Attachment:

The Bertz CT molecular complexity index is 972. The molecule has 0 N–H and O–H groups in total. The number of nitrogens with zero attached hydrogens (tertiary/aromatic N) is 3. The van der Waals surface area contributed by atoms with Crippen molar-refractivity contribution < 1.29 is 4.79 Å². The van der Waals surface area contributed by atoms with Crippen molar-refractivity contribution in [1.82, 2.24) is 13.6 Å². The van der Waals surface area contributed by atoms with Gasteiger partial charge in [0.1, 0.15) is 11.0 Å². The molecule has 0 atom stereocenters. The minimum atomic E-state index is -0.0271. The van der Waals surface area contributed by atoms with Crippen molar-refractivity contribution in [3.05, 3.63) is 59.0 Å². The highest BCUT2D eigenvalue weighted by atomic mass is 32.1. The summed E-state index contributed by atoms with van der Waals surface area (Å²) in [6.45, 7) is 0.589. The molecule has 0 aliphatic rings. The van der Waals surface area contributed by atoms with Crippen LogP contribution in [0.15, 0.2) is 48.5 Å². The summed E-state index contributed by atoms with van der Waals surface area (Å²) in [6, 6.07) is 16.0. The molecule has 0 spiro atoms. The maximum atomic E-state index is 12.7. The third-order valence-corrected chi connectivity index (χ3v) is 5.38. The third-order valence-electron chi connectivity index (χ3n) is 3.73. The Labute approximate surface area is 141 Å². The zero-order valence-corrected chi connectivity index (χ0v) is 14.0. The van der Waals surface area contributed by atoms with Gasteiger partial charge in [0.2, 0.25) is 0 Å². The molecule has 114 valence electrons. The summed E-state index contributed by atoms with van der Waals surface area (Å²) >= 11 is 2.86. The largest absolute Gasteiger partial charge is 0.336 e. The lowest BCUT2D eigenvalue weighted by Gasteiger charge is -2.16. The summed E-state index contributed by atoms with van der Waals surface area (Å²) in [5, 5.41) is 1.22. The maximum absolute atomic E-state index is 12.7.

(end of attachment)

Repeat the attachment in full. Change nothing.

The Bertz CT molecular complexity index is 972. The molecule has 0 N–H and O–H groups in total. The number of nitrogens with zero attached hydrogens (tertiary/aromatic N) is 3. The van der Waals surface area contributed by atoms with Crippen molar-refractivity contribution < 1.29 is 4.79 Å². The van der Waals surface area contributed by atoms with Crippen molar-refractivity contribution in [1.82, 2.24) is 13.6 Å². The van der Waals surface area contributed by atoms with Gasteiger partial charge in [0.1, 0.15) is 11.0 Å². The molecule has 0 atom stereocenters. The minimum atomic E-state index is -0.0271. The van der Waals surface area contributed by atoms with Crippen molar-refractivity contribution in [3.05, 3.63) is 59.0 Å². The highest BCUT2D eigenvalue weighted by atomic mass is 32.1. The summed E-state index contributed by atoms with van der Waals surface area (Å²) in [6.45, 7) is 0.589. The molecule has 0 aliphatic rings. The van der Waals surface area contributed by atoms with Crippen LogP contribution in [0.15, 0.2) is 48.5 Å². The summed E-state index contributed by atoms with van der Waals surface area (Å²) in [6, 6.07) is 16.0. The molecule has 0 spiro atoms. The maximum atomic E-state index is 12.7. The third-order valence-corrected chi connectivity index (χ3v) is 5.38. The third-order valence-electron chi connectivity index (χ3n) is 3.73. The Labute approximate surface area is 141 Å². The zero-order valence-corrected chi connectivity index (χ0v) is 14.0. The van der Waals surface area contributed by atoms with Gasteiger partial charge in [0.2, 0.25) is 0 Å². The molecule has 114 valence electrons. The summed E-state index contributed by atoms with van der Waals surface area (Å²) >= 11 is 2.86. The largest absolute Gasteiger partial charge is 0.336 e. The lowest BCUT2D eigenvalue weighted by Gasteiger charge is -2.16. The summed E-state index contributed by atoms with van der Waals surface area (Å²) in [5, 5.41) is 1.22. The maximum absolute atomic E-state index is 12.7.